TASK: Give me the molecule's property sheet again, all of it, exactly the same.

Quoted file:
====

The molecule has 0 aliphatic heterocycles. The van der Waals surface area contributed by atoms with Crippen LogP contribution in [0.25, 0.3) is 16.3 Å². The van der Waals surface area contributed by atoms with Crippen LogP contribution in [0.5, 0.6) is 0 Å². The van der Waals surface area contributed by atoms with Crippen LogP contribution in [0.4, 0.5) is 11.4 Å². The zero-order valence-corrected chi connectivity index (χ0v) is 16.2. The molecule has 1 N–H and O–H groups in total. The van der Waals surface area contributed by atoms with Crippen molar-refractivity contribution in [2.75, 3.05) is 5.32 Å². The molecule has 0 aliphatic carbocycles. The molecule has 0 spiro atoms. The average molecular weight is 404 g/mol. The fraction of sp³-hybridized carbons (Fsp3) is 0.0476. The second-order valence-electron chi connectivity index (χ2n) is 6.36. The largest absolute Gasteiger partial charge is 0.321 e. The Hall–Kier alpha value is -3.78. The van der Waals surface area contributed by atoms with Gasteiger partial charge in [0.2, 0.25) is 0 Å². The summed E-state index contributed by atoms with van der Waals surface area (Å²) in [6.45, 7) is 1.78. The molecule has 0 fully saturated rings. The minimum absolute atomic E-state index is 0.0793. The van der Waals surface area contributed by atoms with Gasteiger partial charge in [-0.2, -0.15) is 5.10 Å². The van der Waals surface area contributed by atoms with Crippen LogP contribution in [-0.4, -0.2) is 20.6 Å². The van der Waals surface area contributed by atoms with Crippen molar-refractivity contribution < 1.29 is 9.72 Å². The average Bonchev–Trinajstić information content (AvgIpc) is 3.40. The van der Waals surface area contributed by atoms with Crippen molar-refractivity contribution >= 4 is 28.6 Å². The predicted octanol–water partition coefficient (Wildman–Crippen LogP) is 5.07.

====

The molecule has 0 aliphatic heterocycles. The van der Waals surface area contributed by atoms with Crippen LogP contribution in [0.25, 0.3) is 16.3 Å². The van der Waals surface area contributed by atoms with Crippen LogP contribution in [0.5, 0.6) is 0 Å². The van der Waals surface area contributed by atoms with Crippen LogP contribution in [0.4, 0.5) is 11.4 Å². The zero-order valence-corrected chi connectivity index (χ0v) is 16.2. The molecule has 1 N–H and O–H groups in total. The van der Waals surface area contributed by atoms with Crippen molar-refractivity contribution in [2.75, 3.05) is 5.32 Å². The molecule has 0 aliphatic carbocycles. The molecule has 0 spiro atoms. The average molecular weight is 404 g/mol. The fraction of sp³-hybridized carbons (Fsp3) is 0.0476. The second-order valence-electron chi connectivity index (χ2n) is 6.36. The largest absolute Gasteiger partial charge is 0.321 e. The Hall–Kier alpha value is -3.78. The van der Waals surface area contributed by atoms with Gasteiger partial charge in [0.2, 0.25) is 0 Å². The summed E-state index contributed by atoms with van der Waals surface area (Å²) in [6.45, 7) is 1.78. The molecule has 0 fully saturated rings. The minimum absolute atomic E-state index is 0.0793. The van der Waals surface area contributed by atoms with Gasteiger partial charge in [-0.2, -0.15) is 5.10 Å². The van der Waals surface area contributed by atoms with Crippen LogP contribution in [-0.4, -0.2) is 20.6 Å². The van der Waals surface area contributed by atoms with Crippen molar-refractivity contribution < 1.29 is 9.72 Å². The average Bonchev–Trinajstić information content (AvgIpc) is 3.40. The van der Waals surface area contributed by atoms with Crippen molar-refractivity contribution >= 4 is 28.6 Å². The predicted octanol–water partition coefficient (Wildman–Crippen LogP) is 5.07.